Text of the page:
Original paper

TurbEFA: an interdisciplinary effort to investigate the turbulent flow across a forest clearing

Queck, Ronald; Bernhofer, Christian; Bienert, Anne; Eipper, Thomas; Goldberg, Valeri; Harmansa, Stefan; Hildebrand, Veit; Maas, Hans-Gerd; Schlegel, Fabian; Stiller, Jörg

Meteorologische Zeitschrift Vol. 23 No. 6 (2015), p. 637 - 659

69 references

published: Jan 13, 2015
published online: Nov 14, 2014
manuscript accepted: Jul 25, 2014
manuscript revision received: Jul 1, 2014
manuscript revision requested: Mar 10, 2014
manuscript received: Dec 16, 2013

DOI: 10.1127/metz/2014/0567

BibTeX file

O

Open Access (paper can be downloaded for free)

Download paper for free

Abstract

It is assumed that the description of the exchange processes between heterogeneous natural surfaces and the atmosphere within turbulence closure models is mainly limited by a realistic three-dimensional (3D) representation of the vegetation architecture. Within this contribution we present a method to record the 3D vegetation structure and to use this information to derive model parameters that are suitable for numerical flow models. A mixed conifer forest stand around a clearing was scanned and represented by a dense 3D point cloud applying a terrestrial laser scanner. Thus, the plant area density (PAD) with a resolution of one cubic meter was provided for analysis and for numerical simulations. Multi-level high-frequency wind velocity measurements were recorded simultaneously by 27 ultrasonic anemometers on 4 towers for a period of one year. The relationship between wind speed, Reynolds stress and PAD was investigated and a parametrization of the drag coefficient CD$C_D$ by the PAD is suggested. The derived 3D vegetation model and a simpler model (based on classical forest assessments of the site) were applied in a boundary layer model (BLM) and in large-eddy simulations (LES). The spatial development of the turbulent flow over the clearing is further demonstrated by the results of a wind tunnel experiment. The project showed, that the simulation results were improved significantly by the usage of realistic vegetation models. 3D simulations are necessary to depict the influence of heterogeneous canopies on the turbulent flow. Whereas we found limits for the mapping of the vegetation structure within the wind tunnel, there is a considerable potential for numerical simulations. The field measurements and the LES gave new insight into the turbulent flow in the vicinity and across the clearing. The results show that the zones of intensive turbulence development can not be restricted to the locations found in previous studies with more idealized canopies.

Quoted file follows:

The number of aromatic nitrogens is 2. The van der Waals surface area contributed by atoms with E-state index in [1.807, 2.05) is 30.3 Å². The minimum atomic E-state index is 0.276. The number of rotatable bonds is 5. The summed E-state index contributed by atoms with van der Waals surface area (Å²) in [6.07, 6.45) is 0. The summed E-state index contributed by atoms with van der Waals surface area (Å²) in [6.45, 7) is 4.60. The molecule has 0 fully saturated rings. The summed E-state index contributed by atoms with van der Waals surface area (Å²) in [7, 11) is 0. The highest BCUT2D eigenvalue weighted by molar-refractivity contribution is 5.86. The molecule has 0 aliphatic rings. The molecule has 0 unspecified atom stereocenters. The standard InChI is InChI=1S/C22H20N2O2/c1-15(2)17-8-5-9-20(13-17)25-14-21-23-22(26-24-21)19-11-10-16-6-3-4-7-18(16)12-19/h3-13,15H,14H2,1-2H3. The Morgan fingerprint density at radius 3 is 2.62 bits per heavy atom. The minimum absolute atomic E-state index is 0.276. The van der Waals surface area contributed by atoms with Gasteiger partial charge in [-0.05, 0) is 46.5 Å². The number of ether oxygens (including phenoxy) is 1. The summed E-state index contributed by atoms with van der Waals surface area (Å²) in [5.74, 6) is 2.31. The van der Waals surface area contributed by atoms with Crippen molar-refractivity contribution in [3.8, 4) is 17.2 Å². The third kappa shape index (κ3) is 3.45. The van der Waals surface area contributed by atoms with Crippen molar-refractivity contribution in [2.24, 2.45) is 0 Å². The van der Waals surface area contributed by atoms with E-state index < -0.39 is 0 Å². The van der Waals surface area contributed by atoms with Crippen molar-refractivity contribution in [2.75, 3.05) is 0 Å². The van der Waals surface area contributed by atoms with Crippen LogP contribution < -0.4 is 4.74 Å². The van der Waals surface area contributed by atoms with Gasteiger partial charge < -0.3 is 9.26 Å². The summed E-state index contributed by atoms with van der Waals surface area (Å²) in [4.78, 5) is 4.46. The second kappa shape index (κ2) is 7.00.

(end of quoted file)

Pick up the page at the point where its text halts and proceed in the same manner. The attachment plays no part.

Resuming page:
Keywords

Boundary layer modeldrag coefficient; large eddy simulationvegetation parametrizationwind field measurementsterrestrial laser scanningwind tunnel